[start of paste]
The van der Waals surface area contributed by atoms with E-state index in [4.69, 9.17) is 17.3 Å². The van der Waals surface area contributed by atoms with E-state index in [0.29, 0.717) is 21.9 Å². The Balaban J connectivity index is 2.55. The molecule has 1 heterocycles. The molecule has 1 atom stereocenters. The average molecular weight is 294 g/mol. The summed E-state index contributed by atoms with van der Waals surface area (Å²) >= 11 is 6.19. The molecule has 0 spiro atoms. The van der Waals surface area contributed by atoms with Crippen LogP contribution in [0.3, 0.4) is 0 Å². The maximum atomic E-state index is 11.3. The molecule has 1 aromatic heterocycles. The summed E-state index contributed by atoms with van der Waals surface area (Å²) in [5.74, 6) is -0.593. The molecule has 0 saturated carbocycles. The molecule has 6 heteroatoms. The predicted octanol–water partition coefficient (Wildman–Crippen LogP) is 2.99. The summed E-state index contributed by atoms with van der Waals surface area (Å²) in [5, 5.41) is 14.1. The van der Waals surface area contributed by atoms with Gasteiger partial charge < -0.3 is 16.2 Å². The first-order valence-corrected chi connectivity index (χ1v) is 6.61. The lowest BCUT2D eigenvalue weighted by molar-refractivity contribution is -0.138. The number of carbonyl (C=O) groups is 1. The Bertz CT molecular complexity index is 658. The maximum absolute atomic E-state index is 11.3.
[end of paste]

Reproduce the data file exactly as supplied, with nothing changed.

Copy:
The van der Waals surface area contributed by atoms with E-state index in [4.69, 9.17) is 17.3 Å². The van der Waals surface area contributed by atoms with E-state index in [0.29, 0.717) is 21.9 Å². The Balaban J connectivity index is 2.55. The molecule has 1 heterocycles. The molecule has 1 atom stereocenters. The average molecular weight is 294 g/mol. The summed E-state index contributed by atoms with van der Waals surface area (Å²) >= 11 is 6.19. The molecule has 0 spiro atoms. The van der Waals surface area contributed by atoms with Crippen LogP contribution in [0.3, 0.4) is 0 Å². The maximum atomic E-state index is 11.3. The molecule has 1 aromatic heterocycles. The summed E-state index contributed by atoms with van der Waals surface area (Å²) in [5.74, 6) is -0.593. The molecule has 0 saturated carbocycles. The molecule has 6 heteroatoms. The predicted octanol–water partition coefficient (Wildman–Crippen LogP) is 2.99. The summed E-state index contributed by atoms with van der Waals surface area (Å²) in [5, 5.41) is 14.1. The van der Waals surface area contributed by atoms with Gasteiger partial charge < -0.3 is 16.2 Å². The first-order valence-corrected chi connectivity index (χ1v) is 6.61. The lowest BCUT2D eigenvalue weighted by molar-refractivity contribution is -0.138. The number of carbonyl (C=O) groups is 1. The Bertz CT molecular complexity index is 658. The maximum absolute atomic E-state index is 11.3.